The vast majority of child migrants uprooted by violence, poverty and climate change remain in Africa.
Children account for over half of the 12 million West and Central African people on the move each year, with some 75% of them remaining in sub-Saharan Africa, and less than one in five heading to Europe. Migration involving children and young people is likely to increase due to rapid population growth and urbanization, climate change, inequitable economic development and persistent conflict.
Sub-Saharan Africa will be hit hardest by climate change, with scientists predicting a 3–4 degree rise in temperature, higher than global forecasts. Longer droughts and intense storms will make farming and herding more difficult and people will be forced to seek a better life. A dust storm in Chad in 2010.
Urbanization is a driver of migration in West and Central Africa. Better paying jobs — not dependent on crops or rainfall — entice many to leave their homes and seek success in the cities. The exposure to new ideas and cultures can drive a secondary wave towards Europe. Congestion in Nigeria in 2016.
Population growth is set to double in the region by 2050, depleting the environmental resources and straining limited infrastructure in education and health care, and causing increased competition for already limited resources. A school reading club in the Ivory Coast in 2016.
Elizabeth, 13, fled conflict in the Central African Republic two years ago. Separated from her family on the journey, she found refuge with a host family, but at a price — she was promised in marriage to a man she doesn’t know.
“I know that education is the only way for me to achieve my dreams,” she said.
[NAME CHANGED] Anne Marie, 12, in the single room she shares with her mother and sister after they fled to Senegal. Her family lost everything when their house was burned down in conflict in the Central African Republic in 2011. Stuck without papers for years, it’s a struggle to provide both education and enough to eat.
Vulnerable children like Chris, 9, remind us of how hard it can be to move countries. Many migrants are marginalised without access to services like healthcare and education. He and his mother live under a tarp in the Ivory Coast that floods when it rains and fills with mosquitos when it doesn’t.
Six year old Mahazouna’s father left her village in Niger more than 5 years ago to find work in Libya. Mahazouna’s mother made a dangerous desert crossing to try make money in Algeria, but was sent back to Niger. Financial pressure has led to Mahazouna’s older sisters leaving school to marry early.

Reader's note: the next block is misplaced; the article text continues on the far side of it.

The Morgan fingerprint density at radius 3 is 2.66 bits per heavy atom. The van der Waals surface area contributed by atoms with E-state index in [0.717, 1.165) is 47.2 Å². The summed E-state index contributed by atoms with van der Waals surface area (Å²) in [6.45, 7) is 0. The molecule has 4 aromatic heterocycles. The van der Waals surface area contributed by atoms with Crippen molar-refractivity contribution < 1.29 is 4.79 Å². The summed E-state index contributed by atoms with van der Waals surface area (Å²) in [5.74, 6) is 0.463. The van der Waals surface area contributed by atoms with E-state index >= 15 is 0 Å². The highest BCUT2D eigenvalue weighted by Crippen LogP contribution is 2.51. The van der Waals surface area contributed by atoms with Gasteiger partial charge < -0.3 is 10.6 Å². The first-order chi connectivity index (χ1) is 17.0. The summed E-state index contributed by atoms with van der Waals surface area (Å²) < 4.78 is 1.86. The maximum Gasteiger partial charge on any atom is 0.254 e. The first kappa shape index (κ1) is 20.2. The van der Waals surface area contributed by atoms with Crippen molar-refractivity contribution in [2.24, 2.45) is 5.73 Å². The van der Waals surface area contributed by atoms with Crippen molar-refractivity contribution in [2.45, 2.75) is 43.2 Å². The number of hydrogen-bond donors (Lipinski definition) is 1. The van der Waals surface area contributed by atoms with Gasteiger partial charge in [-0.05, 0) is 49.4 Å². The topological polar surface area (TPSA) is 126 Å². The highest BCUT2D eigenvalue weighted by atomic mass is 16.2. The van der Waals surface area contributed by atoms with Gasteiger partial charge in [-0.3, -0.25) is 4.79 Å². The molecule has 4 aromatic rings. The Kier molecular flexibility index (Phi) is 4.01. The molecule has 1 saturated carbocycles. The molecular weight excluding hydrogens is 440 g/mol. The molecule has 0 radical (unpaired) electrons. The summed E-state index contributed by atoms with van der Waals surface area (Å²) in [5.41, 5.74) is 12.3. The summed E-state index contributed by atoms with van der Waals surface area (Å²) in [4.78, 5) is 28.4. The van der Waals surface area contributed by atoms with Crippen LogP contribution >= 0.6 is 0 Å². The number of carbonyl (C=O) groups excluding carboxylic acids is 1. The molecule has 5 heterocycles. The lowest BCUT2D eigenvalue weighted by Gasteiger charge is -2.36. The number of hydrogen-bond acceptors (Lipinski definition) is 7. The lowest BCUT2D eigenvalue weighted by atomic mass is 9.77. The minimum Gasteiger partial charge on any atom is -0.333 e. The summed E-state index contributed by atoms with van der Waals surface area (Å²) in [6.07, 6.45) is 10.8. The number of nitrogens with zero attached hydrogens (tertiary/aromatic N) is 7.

Helene, 14, holds a sign saying “I am a child, and not a commodity.” Her family in Benin were eager to help her find a better future and fell prey to the lies told by traffickers.
“I never went to school in Gabon,” said Helene. “I was beaten and sick and I never got medical help or enough food to eat.”
Nigerian refugee Hafsa Oumar, 16, stands outside a classroom at a school in the Daresalam refugee camp. Before coming to Chad, Hafsa never had a chance to attend school. She enrolled for the first time when she arrived in 2015, but stopped attending after marrying in February 2017.
In 2017, a bus station in Mali displays a bewildering list of distant cities on the way to Libya. Navigating the complex network of transport can be daunting for those who’ve never left their village. Smugglers offer to help arrange safe houses along the route, but stories of betrayal are common.
“You see people being shot, beaten, and tortured,” says Mustapha reached Libya before coming back home to the Gambia. “I never heard the sound of a gun until I reached Libya, and it was every day there, morning, and night.”
Mustapha set up an organization to help other migrants who’ve returned home.
“I left Niger two and a half years ago,” says Issaa, 14, in a detention centre in Libya in 2017. “My father collected money for my journey, he wished me good luck and then let me go.”
Working for less than $US30 per month, Issaa set aside money to pay for a crossing by boat to Italy before he was detained.
Yusuf, 4, dreams of returning to the family’s native Guinea. His father Baboucar left for Spain but ran out of money in Mauritania and had to start working as a builder to make ends meet. Six years later, he’s given up on the idea of Europe and just wants to return home with his family.
Already married and a mother at 16, Cira’s husband left Mali to find work in Equatorial Guinea. Though she’s not heard from him in a long time, he sends money home. But it’s still a hard life for her — cooking, cleaning, collecting firewood, and working in a nearby goldfield.
Awa and her daughter Nantene in Mali in 2016. Until the root causes of poverty are addressed, and solutions provided in the form of economic opportunities, access to health care and access to quality education, people are likely to continue to take dangerous risks migrating for better opportunities.